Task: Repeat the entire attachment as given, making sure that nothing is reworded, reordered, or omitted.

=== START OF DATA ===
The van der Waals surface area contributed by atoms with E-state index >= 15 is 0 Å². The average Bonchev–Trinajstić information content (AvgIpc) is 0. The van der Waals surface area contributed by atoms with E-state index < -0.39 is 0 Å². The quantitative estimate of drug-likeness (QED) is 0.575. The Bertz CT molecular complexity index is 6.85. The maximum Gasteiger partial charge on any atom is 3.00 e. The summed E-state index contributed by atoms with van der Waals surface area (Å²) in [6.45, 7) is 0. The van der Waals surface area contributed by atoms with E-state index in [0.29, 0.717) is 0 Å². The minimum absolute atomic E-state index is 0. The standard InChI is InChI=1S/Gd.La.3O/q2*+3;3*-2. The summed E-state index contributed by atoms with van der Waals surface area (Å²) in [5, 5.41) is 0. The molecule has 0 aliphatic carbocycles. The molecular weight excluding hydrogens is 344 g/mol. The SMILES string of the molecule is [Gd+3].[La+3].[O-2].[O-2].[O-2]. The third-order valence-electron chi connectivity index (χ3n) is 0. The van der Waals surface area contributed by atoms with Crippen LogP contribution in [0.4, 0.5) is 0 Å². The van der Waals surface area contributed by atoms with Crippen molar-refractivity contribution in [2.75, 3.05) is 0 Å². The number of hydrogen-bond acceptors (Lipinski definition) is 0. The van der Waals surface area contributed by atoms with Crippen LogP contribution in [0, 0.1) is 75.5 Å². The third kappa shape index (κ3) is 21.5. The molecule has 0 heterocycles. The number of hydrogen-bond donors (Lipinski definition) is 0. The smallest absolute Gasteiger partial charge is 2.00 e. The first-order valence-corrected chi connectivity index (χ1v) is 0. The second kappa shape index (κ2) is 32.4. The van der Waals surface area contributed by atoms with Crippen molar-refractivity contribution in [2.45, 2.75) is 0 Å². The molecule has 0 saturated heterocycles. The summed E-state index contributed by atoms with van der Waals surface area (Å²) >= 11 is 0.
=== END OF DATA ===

The van der Waals surface area contributed by atoms with E-state index >= 15 is 0 Å². The average Bonchev–Trinajstić information content (AvgIpc) is 0. The van der Waals surface area contributed by atoms with E-state index < -0.39 is 0 Å². The quantitative estimate of drug-likeness (QED) is 0.575. The Bertz CT molecular complexity index is 6.85. The maximum Gasteiger partial charge on any atom is 3.00 e. The summed E-state index contributed by atoms with van der Waals surface area (Å²) in [6.45, 7) is 0. The van der Waals surface area contributed by atoms with E-state index in [0.29, 0.717) is 0 Å². The minimum absolute atomic E-state index is 0. The standard InChI is InChI=1S/Gd.La.3O/q2*+3;3*-2. The summed E-state index contributed by atoms with van der Waals surface area (Å²) in [5, 5.41) is 0. The molecule has 0 aliphatic carbocycles. The molecular weight excluding hydrogens is 344 g/mol. The SMILES string of the molecule is [Gd+3].[La+3].[O-2].[O-2].[O-2]. The third-order valence-electron chi connectivity index (χ3n) is 0. The van der Waals surface area contributed by atoms with Crippen LogP contribution in [0.4, 0.5) is 0 Å². The van der Waals surface area contributed by atoms with Crippen molar-refractivity contribution in [2.75, 3.05) is 0 Å². The number of hydrogen-bond acceptors (Lipinski definition) is 0. The van der Waals surface area contributed by atoms with Crippen LogP contribution in [0, 0.1) is 75.5 Å². The third kappa shape index (κ3) is 21.5. The molecule has 0 heterocycles. The number of hydrogen-bond donors (Lipinski definition) is 0. The smallest absolute Gasteiger partial charge is 2.00 e. The first-order valence-corrected chi connectivity index (χ1v) is 0. The second kappa shape index (κ2) is 32.4. The van der Waals surface area contributed by atoms with Crippen molar-refractivity contribution in [2.45, 2.75) is 0 Å². The molecule has 0 saturated heterocycles. The summed E-state index contributed by atoms with van der Waals surface area (Å²) >= 11 is 0.